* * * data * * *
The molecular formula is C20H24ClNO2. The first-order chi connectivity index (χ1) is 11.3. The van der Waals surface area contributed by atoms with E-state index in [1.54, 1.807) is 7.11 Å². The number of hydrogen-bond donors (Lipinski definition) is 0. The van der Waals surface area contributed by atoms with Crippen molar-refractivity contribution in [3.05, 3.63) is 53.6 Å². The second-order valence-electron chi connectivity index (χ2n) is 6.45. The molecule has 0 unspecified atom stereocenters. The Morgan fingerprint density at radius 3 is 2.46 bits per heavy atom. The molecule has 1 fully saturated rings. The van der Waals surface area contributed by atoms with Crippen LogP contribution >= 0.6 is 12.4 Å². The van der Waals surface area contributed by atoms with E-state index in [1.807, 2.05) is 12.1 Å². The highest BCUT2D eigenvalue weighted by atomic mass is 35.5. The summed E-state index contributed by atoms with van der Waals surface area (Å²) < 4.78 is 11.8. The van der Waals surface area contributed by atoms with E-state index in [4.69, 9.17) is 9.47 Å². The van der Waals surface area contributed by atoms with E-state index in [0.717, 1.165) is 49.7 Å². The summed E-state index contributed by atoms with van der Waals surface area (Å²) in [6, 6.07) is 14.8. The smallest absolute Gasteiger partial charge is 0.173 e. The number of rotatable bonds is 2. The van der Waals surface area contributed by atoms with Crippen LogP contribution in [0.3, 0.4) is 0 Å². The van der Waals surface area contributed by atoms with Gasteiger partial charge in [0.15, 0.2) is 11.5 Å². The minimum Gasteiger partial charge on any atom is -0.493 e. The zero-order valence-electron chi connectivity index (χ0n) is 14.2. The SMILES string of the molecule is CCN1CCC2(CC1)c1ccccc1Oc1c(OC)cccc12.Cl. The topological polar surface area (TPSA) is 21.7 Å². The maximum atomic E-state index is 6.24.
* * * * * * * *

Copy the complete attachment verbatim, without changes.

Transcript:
The molecular formula is C20H24ClNO2. The first-order chi connectivity index (χ1) is 11.3. The van der Waals surface area contributed by atoms with E-state index in [1.54, 1.807) is 7.11 Å². The number of hydrogen-bond donors (Lipinski definition) is 0. The van der Waals surface area contributed by atoms with Crippen molar-refractivity contribution in [3.05, 3.63) is 53.6 Å². The second-order valence-electron chi connectivity index (χ2n) is 6.45. The molecule has 0 unspecified atom stereocenters. The Morgan fingerprint density at radius 3 is 2.46 bits per heavy atom. The molecule has 1 fully saturated rings. The van der Waals surface area contributed by atoms with Crippen LogP contribution >= 0.6 is 12.4 Å². The van der Waals surface area contributed by atoms with E-state index in [1.807, 2.05) is 12.1 Å². The highest BCUT2D eigenvalue weighted by atomic mass is 35.5. The summed E-state index contributed by atoms with van der Waals surface area (Å²) < 4.78 is 11.8. The van der Waals surface area contributed by atoms with E-state index in [4.69, 9.17) is 9.47 Å². The van der Waals surface area contributed by atoms with E-state index in [0.717, 1.165) is 49.7 Å². The summed E-state index contributed by atoms with van der Waals surface area (Å²) in [6, 6.07) is 14.8. The smallest absolute Gasteiger partial charge is 0.173 e. The number of rotatable bonds is 2. The van der Waals surface area contributed by atoms with Crippen LogP contribution in [0.3, 0.4) is 0 Å². The van der Waals surface area contributed by atoms with Gasteiger partial charge in [0.15, 0.2) is 11.5 Å². The minimum Gasteiger partial charge on any atom is -0.493 e. The zero-order valence-electron chi connectivity index (χ0n) is 14.2. The SMILES string of the molecule is CCN1CCC2(CC1)c1ccccc1Oc1c(OC)cccc12.Cl. The topological polar surface area (TPSA) is 21.7 Å². The maximum atomic E-state index is 6.24.